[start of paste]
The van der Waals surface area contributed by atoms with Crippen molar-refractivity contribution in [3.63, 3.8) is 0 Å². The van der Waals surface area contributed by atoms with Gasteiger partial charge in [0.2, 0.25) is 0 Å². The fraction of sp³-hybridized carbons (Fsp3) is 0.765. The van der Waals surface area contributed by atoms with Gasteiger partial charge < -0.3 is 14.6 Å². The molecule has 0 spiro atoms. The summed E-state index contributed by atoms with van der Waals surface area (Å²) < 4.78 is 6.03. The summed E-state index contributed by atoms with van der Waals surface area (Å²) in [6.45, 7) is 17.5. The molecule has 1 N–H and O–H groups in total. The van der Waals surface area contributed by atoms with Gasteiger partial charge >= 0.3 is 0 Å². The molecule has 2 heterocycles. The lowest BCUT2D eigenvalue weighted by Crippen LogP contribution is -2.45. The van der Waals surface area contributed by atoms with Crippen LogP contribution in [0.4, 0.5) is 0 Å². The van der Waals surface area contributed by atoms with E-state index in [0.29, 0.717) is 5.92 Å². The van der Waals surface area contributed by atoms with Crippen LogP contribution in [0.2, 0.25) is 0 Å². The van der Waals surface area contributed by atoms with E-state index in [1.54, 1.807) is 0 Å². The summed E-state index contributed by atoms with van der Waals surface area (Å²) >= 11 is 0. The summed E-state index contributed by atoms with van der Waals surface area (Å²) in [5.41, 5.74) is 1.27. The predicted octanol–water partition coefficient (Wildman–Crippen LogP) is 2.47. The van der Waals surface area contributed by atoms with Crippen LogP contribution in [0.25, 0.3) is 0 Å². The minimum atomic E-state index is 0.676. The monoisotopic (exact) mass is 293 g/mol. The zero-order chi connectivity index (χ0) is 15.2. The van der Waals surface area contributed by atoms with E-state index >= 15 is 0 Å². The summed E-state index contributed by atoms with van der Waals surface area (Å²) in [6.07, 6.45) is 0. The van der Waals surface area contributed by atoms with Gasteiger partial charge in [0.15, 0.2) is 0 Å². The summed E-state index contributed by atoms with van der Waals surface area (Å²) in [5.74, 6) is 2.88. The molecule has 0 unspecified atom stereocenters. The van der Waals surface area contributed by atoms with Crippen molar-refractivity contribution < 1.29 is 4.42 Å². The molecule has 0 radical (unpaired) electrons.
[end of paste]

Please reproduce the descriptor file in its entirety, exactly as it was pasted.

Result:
The van der Waals surface area contributed by atoms with Crippen molar-refractivity contribution in [3.63, 3.8) is 0 Å². The van der Waals surface area contributed by atoms with Gasteiger partial charge in [0.2, 0.25) is 0 Å². The fraction of sp³-hybridized carbons (Fsp3) is 0.765. The van der Waals surface area contributed by atoms with Gasteiger partial charge < -0.3 is 14.6 Å². The molecule has 0 spiro atoms. The summed E-state index contributed by atoms with van der Waals surface area (Å²) < 4.78 is 6.03. The summed E-state index contributed by atoms with van der Waals surface area (Å²) in [6.45, 7) is 17.5. The molecule has 1 N–H and O–H groups in total. The van der Waals surface area contributed by atoms with Gasteiger partial charge >= 0.3 is 0 Å². The molecule has 2 heterocycles. The lowest BCUT2D eigenvalue weighted by Crippen LogP contribution is -2.45. The van der Waals surface area contributed by atoms with Crippen LogP contribution in [0.4, 0.5) is 0 Å². The van der Waals surface area contributed by atoms with E-state index in [0.29, 0.717) is 5.92 Å². The van der Waals surface area contributed by atoms with Crippen LogP contribution in [0.2, 0.25) is 0 Å². The van der Waals surface area contributed by atoms with E-state index in [1.54, 1.807) is 0 Å². The summed E-state index contributed by atoms with van der Waals surface area (Å²) >= 11 is 0. The summed E-state index contributed by atoms with van der Waals surface area (Å²) in [5.41, 5.74) is 1.27. The predicted octanol–water partition coefficient (Wildman–Crippen LogP) is 2.47. The van der Waals surface area contributed by atoms with Crippen LogP contribution in [0.25, 0.3) is 0 Å². The minimum atomic E-state index is 0.676. The monoisotopic (exact) mass is 293 g/mol. The zero-order chi connectivity index (χ0) is 15.2. The van der Waals surface area contributed by atoms with E-state index >= 15 is 0 Å². The summed E-state index contributed by atoms with van der Waals surface area (Å²) in [6.07, 6.45) is 0. The van der Waals surface area contributed by atoms with Gasteiger partial charge in [0.15, 0.2) is 0 Å². The summed E-state index contributed by atoms with van der Waals surface area (Å²) in [5.74, 6) is 2.88. The molecule has 0 unspecified atom stereocenters. The van der Waals surface area contributed by atoms with Crippen molar-refractivity contribution < 1.29 is 4.42 Å². The molecule has 0 radical (unpaired) electrons.